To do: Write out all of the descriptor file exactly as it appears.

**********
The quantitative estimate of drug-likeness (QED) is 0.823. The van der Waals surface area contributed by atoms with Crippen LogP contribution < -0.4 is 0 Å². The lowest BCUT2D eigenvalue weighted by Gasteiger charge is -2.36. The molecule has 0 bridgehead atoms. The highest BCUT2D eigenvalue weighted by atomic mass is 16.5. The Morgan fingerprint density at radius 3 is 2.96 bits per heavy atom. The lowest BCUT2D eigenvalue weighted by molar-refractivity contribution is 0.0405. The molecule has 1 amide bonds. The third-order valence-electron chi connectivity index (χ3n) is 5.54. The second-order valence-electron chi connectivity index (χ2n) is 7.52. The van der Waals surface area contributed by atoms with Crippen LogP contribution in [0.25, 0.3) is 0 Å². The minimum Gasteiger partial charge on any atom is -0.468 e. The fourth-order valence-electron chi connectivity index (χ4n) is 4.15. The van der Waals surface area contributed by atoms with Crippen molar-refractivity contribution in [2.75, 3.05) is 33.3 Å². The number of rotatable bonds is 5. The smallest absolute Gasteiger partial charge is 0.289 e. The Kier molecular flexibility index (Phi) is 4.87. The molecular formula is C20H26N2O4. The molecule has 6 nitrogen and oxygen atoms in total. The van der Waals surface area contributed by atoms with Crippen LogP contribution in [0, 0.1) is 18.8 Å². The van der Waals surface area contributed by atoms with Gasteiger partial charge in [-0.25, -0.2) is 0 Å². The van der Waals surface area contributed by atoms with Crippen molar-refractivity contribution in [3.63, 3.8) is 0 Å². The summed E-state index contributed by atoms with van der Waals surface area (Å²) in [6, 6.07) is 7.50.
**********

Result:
The quantitative estimate of drug-likeness (QED) is 0.823. The van der Waals surface area contributed by atoms with Crippen LogP contribution < -0.4 is 0 Å². The lowest BCUT2D eigenvalue weighted by Gasteiger charge is -2.36. The molecule has 0 bridgehead atoms. The highest BCUT2D eigenvalue weighted by atomic mass is 16.5. The Morgan fingerprint density at radius 3 is 2.96 bits per heavy atom. The lowest BCUT2D eigenvalue weighted by molar-refractivity contribution is 0.0405. The molecule has 1 amide bonds. The third-order valence-electron chi connectivity index (χ3n) is 5.54. The second-order valence-electron chi connectivity index (χ2n) is 7.52. The van der Waals surface area contributed by atoms with Crippen LogP contribution in [0.25, 0.3) is 0 Å². The minimum Gasteiger partial charge on any atom is -0.468 e. The fourth-order valence-electron chi connectivity index (χ4n) is 4.15. The van der Waals surface area contributed by atoms with Crippen molar-refractivity contribution in [2.75, 3.05) is 33.3 Å². The number of rotatable bonds is 5. The smallest absolute Gasteiger partial charge is 0.289 e. The Kier molecular flexibility index (Phi) is 4.87. The molecular formula is C20H26N2O4. The molecule has 6 nitrogen and oxygen atoms in total. The van der Waals surface area contributed by atoms with Crippen LogP contribution in [0, 0.1) is 18.8 Å². The van der Waals surface area contributed by atoms with Gasteiger partial charge in [-0.25, -0.2) is 0 Å². The van der Waals surface area contributed by atoms with Crippen molar-refractivity contribution in [3.63, 3.8) is 0 Å². The summed E-state index contributed by atoms with van der Waals surface area (Å²) in [6, 6.07) is 7.50.